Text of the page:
spanish girls

in midwestern diners, they order horchata, frijoles, y arroz
and squeeze their watermelon hips on red, plastic stools
while waiters savor their flavorful accents
dripping of rumored mojitos, tequila, y piña colada.

onlookers whisper, they’re spanish girls
and listen to the humming of tenochtitlan in their voices.
where are you ladies from? waiters ask, and
they don’t say spain.

old palm tree leaves, tangy cocktails, juanas y marias
la rojigualda

brand their faces, despite the taste of
other earths on their tongues, spurting with everything
but the lives of spanish girls.

word vomit ⎮ the body, the soul, & spirituality

Lately I’ve been reading a couple of books, one of them being Gloria Anzaldúa’s Borderlands/La frontera: The New Mestiza. In short, the author discusses her experience being in the middle of the U.S. and Mexican culture. She touches on several different topics, such as Aztec history, spirituality, and language. It’s a great read if you’re interested in Chicana or Women’s Studies. However, me asking you to read her book isn’t the point of this post. I have been thinking about one of her ideas. She left me with so questions after reading this paragraph:

[Some] religions encourage fear and distrust of life and of the body; they encourage a spilt between the body and the spirit and totally ignore the soul; they encourage us to kill off parts of ourselves. We are taught that the body is an ignorant animal; intelligence dwells only in the head. But the body is smart. It does not discern between external stimuli and stimuli from the imagination. It reacts equally viscerally to events from the imagination as it does to ‘real’ events. (Anzaldúa, Borderlands/La frontera: The New Mestiza, pages 37-38)

All my life, I have been taught that my body is nothing more than a vessel that my spirit will leave once it can no longer hold me. This idea comforted me. I’ve always told myself to fear nothing because my body will be what’s damaged and not my soul. My body will be the part of me rotting in the ground while my spirit soars throughout space and time, interacting with other energies. Now that I am intrigued by this new possibility, the comfort I felt before is fading. If my body and my spirit are linked, and not as separate as I think…if my body is damaged, will my spirit be affected? If my spirit is low, will my body be?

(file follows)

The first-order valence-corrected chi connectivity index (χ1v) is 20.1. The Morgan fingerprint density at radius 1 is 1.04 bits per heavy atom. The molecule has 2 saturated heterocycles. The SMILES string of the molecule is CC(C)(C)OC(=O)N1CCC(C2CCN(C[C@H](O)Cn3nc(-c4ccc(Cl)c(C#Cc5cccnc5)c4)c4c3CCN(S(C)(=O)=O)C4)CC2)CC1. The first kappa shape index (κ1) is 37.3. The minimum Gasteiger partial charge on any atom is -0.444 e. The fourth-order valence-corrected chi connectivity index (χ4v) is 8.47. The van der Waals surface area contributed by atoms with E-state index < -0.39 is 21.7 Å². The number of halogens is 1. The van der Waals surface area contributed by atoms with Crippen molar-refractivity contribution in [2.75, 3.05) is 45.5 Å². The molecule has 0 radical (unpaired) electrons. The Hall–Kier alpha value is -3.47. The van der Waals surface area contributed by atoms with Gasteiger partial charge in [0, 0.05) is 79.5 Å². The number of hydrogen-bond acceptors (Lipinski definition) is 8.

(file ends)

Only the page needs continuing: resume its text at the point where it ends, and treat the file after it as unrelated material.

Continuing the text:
I like the concept that Anzaldúa presents: the notion that the body is more than a vessel, that our bodies and spirits are joined in some way. Perhaps our bodies teach our souls a few things, and our souls teach our bodies a few others—an exchange of thought, feelings, realities. Now that I’ve had more time to think about it, it isn’t a bad thing that our bodies and souls are intertwined. If my body is healthy, my spirit would be too; if my body is hurting, my spirit would learn to heal; if my spirit is sad, my body would express it. This quote has described the importance of taking care of the two, seeing them as a team instead of being separate entities. I like it.

I also agree with Anzaldúa in that the body isn’t an uneducated, oblivious creature. It recognizes the realities we experience (from the common reality we all share to things that are otherworldly). Some of us feel a cold air, goosebumps, or our heart stops; it’s our body signaling a strange occurrence to our minds, our souls. Our souls and bodies work in conjunction. It is not only the spirit that experiences our lives, but our body as well, and vice versa.